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Are Dodgers being cost-effective, or just cheap?

Drafting the possibly unsignable Zach Lee this year, and an overall thrifty approach in the draft and international talent pools in recent years, suggest the team is on a serious austerity kick. But at least one expert believes that theory 'makes no sense.'

August 14, 2010|By Kevin Baxter

All spring Zach Lee was telling anyone who would listen that he was more interested in playing college football than professional baseball.

Apparently, the Dodgers weren't listening. Because in June they drafted him anyway and two months later Lee, true to his words, is taking snaps at Louisiana State while the Dodgers are left facing a Monday evening deadline to talk him back to baseball or forfeit their first-round pick.

And that's going to be hard to do since Lee says he and the Dodgers haven't talked since draft day, two days before he started summer school at LSU.

"I haven't really heard anything from them," Lee told reporters at LSU football media day last week. "They contacted me to let me know they drafted me. I haven't heard from them since.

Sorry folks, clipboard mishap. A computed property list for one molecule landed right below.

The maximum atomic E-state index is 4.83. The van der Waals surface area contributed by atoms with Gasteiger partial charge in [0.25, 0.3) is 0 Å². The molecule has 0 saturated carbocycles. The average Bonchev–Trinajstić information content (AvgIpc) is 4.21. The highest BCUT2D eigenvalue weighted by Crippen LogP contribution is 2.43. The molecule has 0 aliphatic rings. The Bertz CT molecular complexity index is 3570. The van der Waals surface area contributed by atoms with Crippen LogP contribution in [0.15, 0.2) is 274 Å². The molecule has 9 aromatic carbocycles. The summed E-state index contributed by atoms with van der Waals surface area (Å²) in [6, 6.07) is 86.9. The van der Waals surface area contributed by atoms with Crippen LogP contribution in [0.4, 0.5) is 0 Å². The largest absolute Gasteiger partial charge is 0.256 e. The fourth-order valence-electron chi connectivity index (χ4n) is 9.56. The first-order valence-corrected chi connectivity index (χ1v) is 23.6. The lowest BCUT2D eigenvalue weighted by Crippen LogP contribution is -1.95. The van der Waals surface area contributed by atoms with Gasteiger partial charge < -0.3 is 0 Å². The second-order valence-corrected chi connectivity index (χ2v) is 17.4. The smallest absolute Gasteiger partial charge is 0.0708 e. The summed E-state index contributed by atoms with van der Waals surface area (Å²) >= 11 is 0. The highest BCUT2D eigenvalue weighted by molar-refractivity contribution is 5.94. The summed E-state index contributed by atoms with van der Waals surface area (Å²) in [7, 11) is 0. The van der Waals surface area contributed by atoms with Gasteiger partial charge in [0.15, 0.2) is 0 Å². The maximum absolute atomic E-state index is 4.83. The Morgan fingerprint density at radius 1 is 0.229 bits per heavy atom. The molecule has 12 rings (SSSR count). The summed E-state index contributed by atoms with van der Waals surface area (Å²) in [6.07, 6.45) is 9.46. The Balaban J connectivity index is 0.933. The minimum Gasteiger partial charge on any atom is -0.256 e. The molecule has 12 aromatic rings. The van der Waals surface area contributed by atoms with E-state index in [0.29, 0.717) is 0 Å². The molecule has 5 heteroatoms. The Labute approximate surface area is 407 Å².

"As far as I'm concerned, I'm here to stay until something else happens. And I don't really see it happening."

Assuming Lee is telling the truth — and the Dodgers haven't challenged his version of events — the story raises some interesting questions. Why, for example, did the Dodgers use their precious top draft pick on a guy the rest of baseball considered unsignable? And once they committed to taking him, why haven't they committed to signing him?

One popular theory says the cash-strapped Dodgers selected Lee with the 28th overall pick because he was unlikely to sign, saving the team more than $1 million in bonus money.

And given the Dodgers' recent thrifty history — the total amount the team has spent on draft signings has ranked it among the five cheapest organizations in baseball in four of the last five seasons — that theory seems plausible.

Logan White, the Dodgers' chief of scouting, challenges such thinking.

"We didn't draft anyone to go cheap," says White, who politely declined to talk about the matter in depth.

"I don't see how talking about the subject before the deadline is over makes sense," he said.

But White has a defender who will speak in draft expert Jim Callis, executive editor at Baseball America.

"To me, that makes no sense," Callis says of the conspiracy theory.

If the Dodgers fail to sign Lee, Callis points out, they'll get two first-round picks next season. So rather than saving $1 million, all they're really doing is deferring that payment.

"I can't believe that they're actually going to run their business to where you're never going to sign the first-round picks," he says. "If you wanted to be cheap, what you do is you would overdraft a guy and sign him for $700,000 or something."

Besides, if you were going to take a chance on someone, Zach Lee is a guy you'd want to do that with. A lanky 6-foot-4, 195-pound right-hander with a mid-90s fastball, he is clearly a first-round talent.